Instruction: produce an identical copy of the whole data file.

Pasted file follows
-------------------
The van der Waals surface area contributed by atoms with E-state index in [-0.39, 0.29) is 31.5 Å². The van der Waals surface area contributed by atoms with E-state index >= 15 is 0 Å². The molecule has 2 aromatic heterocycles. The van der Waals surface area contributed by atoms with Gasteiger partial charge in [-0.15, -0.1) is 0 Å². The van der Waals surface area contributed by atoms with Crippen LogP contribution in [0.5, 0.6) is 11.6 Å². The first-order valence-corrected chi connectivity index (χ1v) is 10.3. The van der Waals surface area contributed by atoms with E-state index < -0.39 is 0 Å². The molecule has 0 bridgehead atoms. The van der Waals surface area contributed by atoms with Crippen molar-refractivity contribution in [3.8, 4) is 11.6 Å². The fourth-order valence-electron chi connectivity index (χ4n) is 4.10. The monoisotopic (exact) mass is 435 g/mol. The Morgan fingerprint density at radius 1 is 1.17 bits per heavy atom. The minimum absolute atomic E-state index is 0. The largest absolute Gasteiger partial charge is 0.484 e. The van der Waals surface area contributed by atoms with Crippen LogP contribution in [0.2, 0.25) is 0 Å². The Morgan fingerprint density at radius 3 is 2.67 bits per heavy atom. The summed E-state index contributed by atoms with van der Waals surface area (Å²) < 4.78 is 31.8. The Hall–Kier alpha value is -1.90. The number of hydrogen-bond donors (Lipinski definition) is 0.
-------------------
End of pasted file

The van der Waals surface area contributed by atoms with E-state index in [-0.39, 0.29) is 31.5 Å². The van der Waals surface area contributed by atoms with E-state index >= 15 is 0 Å². The molecule has 2 aromatic heterocycles. The van der Waals surface area contributed by atoms with Gasteiger partial charge in [-0.15, -0.1) is 0 Å². The van der Waals surface area contributed by atoms with Crippen LogP contribution in [0.5, 0.6) is 11.6 Å². The first-order valence-corrected chi connectivity index (χ1v) is 10.3. The van der Waals surface area contributed by atoms with E-state index < -0.39 is 0 Å². The molecule has 0 bridgehead atoms. The van der Waals surface area contributed by atoms with Crippen molar-refractivity contribution in [3.8, 4) is 11.6 Å². The fourth-order valence-electron chi connectivity index (χ4n) is 4.10. The monoisotopic (exact) mass is 435 g/mol. The Morgan fingerprint density at radius 1 is 1.17 bits per heavy atom. The minimum absolute atomic E-state index is 0. The largest absolute Gasteiger partial charge is 0.484 e. The van der Waals surface area contributed by atoms with Crippen LogP contribution in [0.2, 0.25) is 0 Å². The Morgan fingerprint density at radius 3 is 2.67 bits per heavy atom. The summed E-state index contributed by atoms with van der Waals surface area (Å²) < 4.78 is 31.8. The Hall–Kier alpha value is -1.90. The number of hydrogen-bond donors (Lipinski definition) is 0.